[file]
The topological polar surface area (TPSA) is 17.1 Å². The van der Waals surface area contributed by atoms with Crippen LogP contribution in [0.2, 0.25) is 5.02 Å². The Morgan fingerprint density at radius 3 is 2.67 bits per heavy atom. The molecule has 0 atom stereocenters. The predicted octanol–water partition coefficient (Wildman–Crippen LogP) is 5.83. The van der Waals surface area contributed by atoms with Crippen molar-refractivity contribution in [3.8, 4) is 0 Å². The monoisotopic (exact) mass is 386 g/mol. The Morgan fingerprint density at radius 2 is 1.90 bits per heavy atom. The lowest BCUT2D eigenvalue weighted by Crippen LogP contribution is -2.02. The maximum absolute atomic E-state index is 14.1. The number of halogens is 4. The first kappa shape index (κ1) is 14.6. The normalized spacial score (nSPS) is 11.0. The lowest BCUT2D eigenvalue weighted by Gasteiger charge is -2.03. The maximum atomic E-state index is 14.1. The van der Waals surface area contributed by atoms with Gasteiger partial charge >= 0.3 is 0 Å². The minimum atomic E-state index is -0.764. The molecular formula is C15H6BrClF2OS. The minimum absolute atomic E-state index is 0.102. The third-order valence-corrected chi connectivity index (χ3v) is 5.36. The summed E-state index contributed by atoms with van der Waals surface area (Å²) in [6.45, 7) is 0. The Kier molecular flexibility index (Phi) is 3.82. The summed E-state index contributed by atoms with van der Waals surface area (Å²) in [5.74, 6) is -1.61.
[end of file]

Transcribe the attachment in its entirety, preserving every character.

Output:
The topological polar surface area (TPSA) is 17.1 Å². The van der Waals surface area contributed by atoms with Crippen LogP contribution in [0.2, 0.25) is 5.02 Å². The Morgan fingerprint density at radius 3 is 2.67 bits per heavy atom. The molecule has 0 atom stereocenters. The predicted octanol–water partition coefficient (Wildman–Crippen LogP) is 5.83. The van der Waals surface area contributed by atoms with Crippen molar-refractivity contribution in [3.8, 4) is 0 Å². The monoisotopic (exact) mass is 386 g/mol. The Morgan fingerprint density at radius 2 is 1.90 bits per heavy atom. The lowest BCUT2D eigenvalue weighted by Crippen LogP contribution is -2.02. The maximum absolute atomic E-state index is 14.1. The number of halogens is 4. The first kappa shape index (κ1) is 14.6. The normalized spacial score (nSPS) is 11.0. The lowest BCUT2D eigenvalue weighted by Gasteiger charge is -2.03. The maximum atomic E-state index is 14.1. The van der Waals surface area contributed by atoms with Gasteiger partial charge >= 0.3 is 0 Å². The minimum atomic E-state index is -0.764. The molecular formula is C15H6BrClF2OS. The minimum absolute atomic E-state index is 0.102. The third-order valence-corrected chi connectivity index (χ3v) is 5.36. The summed E-state index contributed by atoms with van der Waals surface area (Å²) in [6.45, 7) is 0. The Kier molecular flexibility index (Phi) is 3.82. The summed E-state index contributed by atoms with van der Waals surface area (Å²) in [5.74, 6) is -1.61.